Perdue, GOP set stage for NC session in speeches

North Carolina Gov. Beverly Perdue delivers her State of the State address before a joint session of the North Carolina General Assembly in the House chamber in Raleigh, N.C., Monday, Feb. 14, 2011. (Gerry Broome)

February 15, 2011 5:00:11 AM PST
Democratic Gov. Beverly Perdue told a Republican-controlled Legislature on Monday that she'll offer a budget proposal this week to pay for every current state-funded position in public schools while reducing corporate tax rates to the lowest in the Southeast. Click her to watch the raw video of the speech

In her second State of the State address before a joint session of the Legislature, Perdue said she wants to lower the corporate tax rate from 6.9 percent to 4.9 percent while offering more robust incentives for small business and "green" industries.

She said the state is recovering from the economic woes it faced a year ago, but still needs to be more competitive when fighting with other states and countries to recruit new industries.

"Right now, we have the highest corporate tax rate in the Southeast. That means our businesses are paying more taxes when they could be creating jobs," Perdue said. "That's a strike against us from Day One as we work to convince businesses that North Carolina is the best value."

The incumbent said little about what kind of spending cuts she'll offer except for a previously announced government reorganization that could reduce the number of state agencies from 14 to eight. She also said she'd offer an early retirement package that could cut eliminate 1,000 positions. Perdue said next year's projected budget gap, which was estimated at $3.7 billion earlier this year and $2.7 billion just last week, is now at $2.4 billion.

She didn't explain how the proposed gap had fallen further, or whether she would propose extending a pair of temporary taxes set to expire this week to generate $1.3 billion in more revenues. Republicans have said they're committed to letting the taxes expire.

Still, Perdue told the General Assembly meeting in the House chamber that the state is doing better than it was two years ago. She said businesses have pledged to create 58,000 jobs and are investing $12.5 billion in the state.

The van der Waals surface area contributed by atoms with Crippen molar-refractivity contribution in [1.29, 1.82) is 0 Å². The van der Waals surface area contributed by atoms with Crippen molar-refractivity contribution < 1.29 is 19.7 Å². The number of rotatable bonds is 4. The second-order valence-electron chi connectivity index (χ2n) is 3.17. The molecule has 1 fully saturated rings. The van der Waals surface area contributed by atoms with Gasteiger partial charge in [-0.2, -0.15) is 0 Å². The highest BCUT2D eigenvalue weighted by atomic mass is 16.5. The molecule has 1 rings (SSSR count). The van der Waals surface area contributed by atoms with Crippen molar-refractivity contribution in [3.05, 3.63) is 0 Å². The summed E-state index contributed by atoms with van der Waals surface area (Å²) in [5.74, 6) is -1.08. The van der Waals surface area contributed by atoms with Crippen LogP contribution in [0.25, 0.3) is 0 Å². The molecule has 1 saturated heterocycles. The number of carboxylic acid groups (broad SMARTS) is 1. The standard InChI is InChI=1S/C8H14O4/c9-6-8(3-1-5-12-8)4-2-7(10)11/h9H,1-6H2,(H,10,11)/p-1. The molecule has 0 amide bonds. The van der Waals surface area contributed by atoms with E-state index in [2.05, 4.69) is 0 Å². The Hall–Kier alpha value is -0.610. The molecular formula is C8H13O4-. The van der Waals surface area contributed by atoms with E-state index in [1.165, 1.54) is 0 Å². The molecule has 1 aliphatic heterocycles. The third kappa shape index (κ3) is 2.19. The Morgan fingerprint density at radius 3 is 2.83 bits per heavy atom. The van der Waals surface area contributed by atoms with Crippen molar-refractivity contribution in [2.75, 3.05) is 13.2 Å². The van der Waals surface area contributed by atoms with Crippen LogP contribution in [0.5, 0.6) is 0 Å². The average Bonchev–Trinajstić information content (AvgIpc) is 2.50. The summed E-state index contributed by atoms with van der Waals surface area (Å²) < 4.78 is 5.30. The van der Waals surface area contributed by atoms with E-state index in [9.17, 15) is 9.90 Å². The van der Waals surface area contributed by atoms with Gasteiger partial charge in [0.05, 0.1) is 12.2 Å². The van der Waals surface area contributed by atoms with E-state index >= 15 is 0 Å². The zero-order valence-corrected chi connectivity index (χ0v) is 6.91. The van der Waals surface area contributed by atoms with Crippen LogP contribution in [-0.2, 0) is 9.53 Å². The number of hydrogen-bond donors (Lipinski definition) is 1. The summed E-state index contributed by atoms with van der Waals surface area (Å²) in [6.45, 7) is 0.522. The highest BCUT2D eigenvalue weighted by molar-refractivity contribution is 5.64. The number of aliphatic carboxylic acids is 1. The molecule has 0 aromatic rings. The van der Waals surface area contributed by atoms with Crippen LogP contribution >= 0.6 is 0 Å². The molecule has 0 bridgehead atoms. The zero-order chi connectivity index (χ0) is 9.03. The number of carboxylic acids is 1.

"We began systematically, one day at a time, to overcome whatever the global recession threw at us," Perdue said. "We squared up and put the bat to our shoulder, and swung hard. And two years later, North Carolina is winning this game."

Perdue arrived at the Legislative Building already at odds with the new GOP majority, which controls both chambers for the first time since 1870, on spending and savings less than three weeks into this year's session. Senate leader Phil Berger, R-Rockingham, was slated to give the Republican response immediately after Perdue's speech on the Senate floor.

Aspirations of cooperation between Republican leaders and Perdue eroded quickly when the Legislature began in late January. She and the GOP have been scrapping verbally over a bill given final approval last week that would take money away from some economic incentives programs to close next year's expected shortfall, raising questions about a possible veto by Perdue.

Perdue said business incentives are needed to "convince companies that the Tar Heel state deserves our reputation as the best place in the nation to do business."

Perdue said in prepared remarks her budget would "fund every current state-supported teacher and teaching assistant position" and won't back down from her priorities to protect education and create jobs and make government more efficient.

"There is one thing I will not do -- I will not sacrifice our children's future," Perdue said in prepared remarks. "I will not play partisan politics, and I will reach across the aisle to find compromise. I will sacrifice some of my goals if it means protecting our children's education and growing new jobs."

Perdue also said she would attempt to develop an initiative she pushed in her 2008 gubernatorial campaign that would allow a high school junior who meets academic and other criteria to be eligible to get a two-year associate's degree at no cost.

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